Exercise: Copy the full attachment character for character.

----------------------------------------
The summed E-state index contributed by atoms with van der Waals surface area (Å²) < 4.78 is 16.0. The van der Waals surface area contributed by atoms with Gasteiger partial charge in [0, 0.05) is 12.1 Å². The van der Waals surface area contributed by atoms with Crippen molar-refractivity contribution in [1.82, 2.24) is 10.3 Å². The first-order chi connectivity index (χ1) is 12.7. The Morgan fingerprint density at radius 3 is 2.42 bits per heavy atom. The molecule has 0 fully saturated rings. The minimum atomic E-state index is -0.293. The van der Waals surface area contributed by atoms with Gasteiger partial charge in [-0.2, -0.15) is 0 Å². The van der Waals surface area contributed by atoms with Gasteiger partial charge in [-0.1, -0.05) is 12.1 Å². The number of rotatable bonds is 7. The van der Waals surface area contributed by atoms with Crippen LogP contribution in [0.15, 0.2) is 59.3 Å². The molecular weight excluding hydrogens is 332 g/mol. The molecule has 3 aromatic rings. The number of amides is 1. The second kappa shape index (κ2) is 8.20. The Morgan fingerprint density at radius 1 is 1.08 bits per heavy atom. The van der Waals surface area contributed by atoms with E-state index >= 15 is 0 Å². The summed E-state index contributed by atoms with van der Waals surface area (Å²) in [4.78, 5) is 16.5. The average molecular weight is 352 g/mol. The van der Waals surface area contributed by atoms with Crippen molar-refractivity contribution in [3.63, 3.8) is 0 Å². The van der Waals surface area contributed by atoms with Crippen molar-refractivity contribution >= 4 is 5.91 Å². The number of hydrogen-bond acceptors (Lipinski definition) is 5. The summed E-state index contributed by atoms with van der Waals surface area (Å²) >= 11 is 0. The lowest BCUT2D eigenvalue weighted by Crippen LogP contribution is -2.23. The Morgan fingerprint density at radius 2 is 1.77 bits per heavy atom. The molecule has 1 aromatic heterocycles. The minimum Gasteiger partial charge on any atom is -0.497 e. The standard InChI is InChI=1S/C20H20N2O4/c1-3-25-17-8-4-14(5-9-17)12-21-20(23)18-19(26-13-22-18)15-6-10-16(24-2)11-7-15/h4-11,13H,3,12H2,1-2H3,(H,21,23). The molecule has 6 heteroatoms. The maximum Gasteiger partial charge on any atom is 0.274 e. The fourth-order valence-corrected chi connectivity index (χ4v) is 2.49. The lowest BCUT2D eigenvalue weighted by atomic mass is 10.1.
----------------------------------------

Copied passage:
The summed E-state index contributed by atoms with van der Waals surface area (Å²) < 4.78 is 16.0. The van der Waals surface area contributed by atoms with Gasteiger partial charge in [0, 0.05) is 12.1 Å². The van der Waals surface area contributed by atoms with Crippen molar-refractivity contribution in [1.82, 2.24) is 10.3 Å². The first-order chi connectivity index (χ1) is 12.7. The Morgan fingerprint density at radius 3 is 2.42 bits per heavy atom. The molecule has 0 fully saturated rings. The minimum atomic E-state index is -0.293. The van der Waals surface area contributed by atoms with Gasteiger partial charge in [-0.2, -0.15) is 0 Å². The van der Waals surface area contributed by atoms with Gasteiger partial charge in [-0.1, -0.05) is 12.1 Å². The number of rotatable bonds is 7. The van der Waals surface area contributed by atoms with Crippen LogP contribution in [0.15, 0.2) is 59.3 Å². The molecular weight excluding hydrogens is 332 g/mol. The molecule has 3 aromatic rings. The number of amides is 1. The second kappa shape index (κ2) is 8.20. The Morgan fingerprint density at radius 1 is 1.08 bits per heavy atom. The van der Waals surface area contributed by atoms with E-state index >= 15 is 0 Å². The summed E-state index contributed by atoms with van der Waals surface area (Å²) in [4.78, 5) is 16.5. The average molecular weight is 352 g/mol. The van der Waals surface area contributed by atoms with Crippen molar-refractivity contribution in [3.63, 3.8) is 0 Å². The van der Waals surface area contributed by atoms with Crippen molar-refractivity contribution >= 4 is 5.91 Å². The number of hydrogen-bond acceptors (Lipinski definition) is 5. The summed E-state index contributed by atoms with van der Waals surface area (Å²) >= 11 is 0. The lowest BCUT2D eigenvalue weighted by Crippen LogP contribution is -2.23. The Morgan fingerprint density at radius 2 is 1.77 bits per heavy atom. The molecule has 1 aromatic heterocycles. The minimum Gasteiger partial charge on any atom is -0.497 e. The standard InChI is InChI=1S/C20H20N2O4/c1-3-25-17-8-4-14(5-9-17)12-21-20(23)18-19(26-13-22-18)15-6-10-16(24-2)11-7-15/h4-11,13H,3,12H2,1-2H3,(H,21,23). The molecule has 6 heteroatoms. The maximum Gasteiger partial charge on any atom is 0.274 e. The fourth-order valence-corrected chi connectivity index (χ4v) is 2.49. The lowest BCUT2D eigenvalue weighted by atomic mass is 10.1.